Marchelle Bradanini On Releasing A New Album In Survival Mode: 'Underestimate Women at Your Own Peril'

Whitney Moore welcomed Marchelle Bradanini onto our Tower Live Instagram show, who you may know from her moniker Pony Boy (a reference to a character in the film The Outsiders) and from her album Blue Gold. Though her singles have made their way into TV, including appearances on Mr Robot and Gotham so they may already sound familiar! Her next album Only a Woman, is out on July 3rd .

Bradanini called us from LA, having recently had a baby, and wanting to be near family. She laughed that you often spend your adult life fleeing your family, but as soon as you have a kid, you want to be near them so you can do laundry and go to the bathroom by yourself.

In quarantine, she’s been housebound, and in her sweatpants, which is similar to having a baby anyway. As a musician, she often self-isolates to work, so that’s similar too, but it is strange releasing an album without the live performance aspect. It doesn’t feel “real” until you play live, she reflected.

Bradanini’s album Only a Woman, is coming out under her name, Marchelle Bradanini, whereas her previous album was with the name Pony Boy. Having just had a baby, these new songs were often played at home acoustically, so there’s a different sonic space.

She liked the “grittier” side of the Pony Boy persona, but this collection of songs didn’t seem to fit with that. She wondered if she could make a “lyric-driven” record with the least amount of instrumentation. It is strange to “finally put out an album” under her name “after so long”, she said.

Are there any songs on the album about motherhood, a fan wondered? She has a song called “War all the Time” and it’s about how we find time to care about “the small things”. So, while there are not songs directly about motherhood on the album, there are a lot of songs about things she hasn’t “touched on” before, influenced by her new experience.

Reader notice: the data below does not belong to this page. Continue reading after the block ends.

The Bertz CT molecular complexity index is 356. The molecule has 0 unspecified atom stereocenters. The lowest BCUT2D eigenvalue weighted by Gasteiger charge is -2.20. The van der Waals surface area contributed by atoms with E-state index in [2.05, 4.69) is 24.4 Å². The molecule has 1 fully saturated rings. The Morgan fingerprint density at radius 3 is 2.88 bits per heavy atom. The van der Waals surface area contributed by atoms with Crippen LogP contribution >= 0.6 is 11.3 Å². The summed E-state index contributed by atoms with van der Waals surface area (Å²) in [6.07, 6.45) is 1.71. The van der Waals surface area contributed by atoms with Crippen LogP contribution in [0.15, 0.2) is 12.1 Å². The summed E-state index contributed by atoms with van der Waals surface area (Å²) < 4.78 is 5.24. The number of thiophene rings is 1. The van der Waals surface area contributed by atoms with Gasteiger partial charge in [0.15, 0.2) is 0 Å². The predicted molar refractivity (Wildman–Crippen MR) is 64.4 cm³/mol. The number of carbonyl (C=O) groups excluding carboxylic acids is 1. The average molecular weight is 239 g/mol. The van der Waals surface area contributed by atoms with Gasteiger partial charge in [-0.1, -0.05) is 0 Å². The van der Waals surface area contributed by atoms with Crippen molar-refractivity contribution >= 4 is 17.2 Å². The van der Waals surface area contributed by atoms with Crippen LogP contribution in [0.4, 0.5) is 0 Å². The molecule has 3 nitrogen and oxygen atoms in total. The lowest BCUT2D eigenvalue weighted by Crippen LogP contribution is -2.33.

The album was about “redefining myself as a woman”, she said, but not exactly about being a mother. Though being a mother is also about an identity question. Moore observed that the vibe of “Only a Woman”, the lead song, feels really relevant right now, where women are asked to define themselves by limited roles.

Bradanini said that she approached the question of women’s identities in 2020 with “satire” and “humor” by necessity. The song is a “sarcastic take” on limitations and reflects the need to give women more opportunities. She wanted to play the guitar at school, and since she was a woman, she was told to play the flute instead. It wasn’t until adulthood that she got to grips with the guitar for this reason.

“Underestimate women at your own peril.”, she warned. Bradanini uses dry humor in her work, Moore noticed, and Bradanini said her favorite songwriters, like Bob Dylan and John Prine, did so and she finds that to be an “interesting take”. She asked herself how she could “play around” with these ideas. The idea of “Your Flag Decal Will Get You Into Heaven” by John Prine is one she likes because it’s “biting” in its humor. There’s a Leonard Cohen song, “Don’t Go Home with Your Heart On” which stands alongside “Hallellujah”, and he’s allowed to have that thematic and stylistic range, so Bradanini would like to do that, too.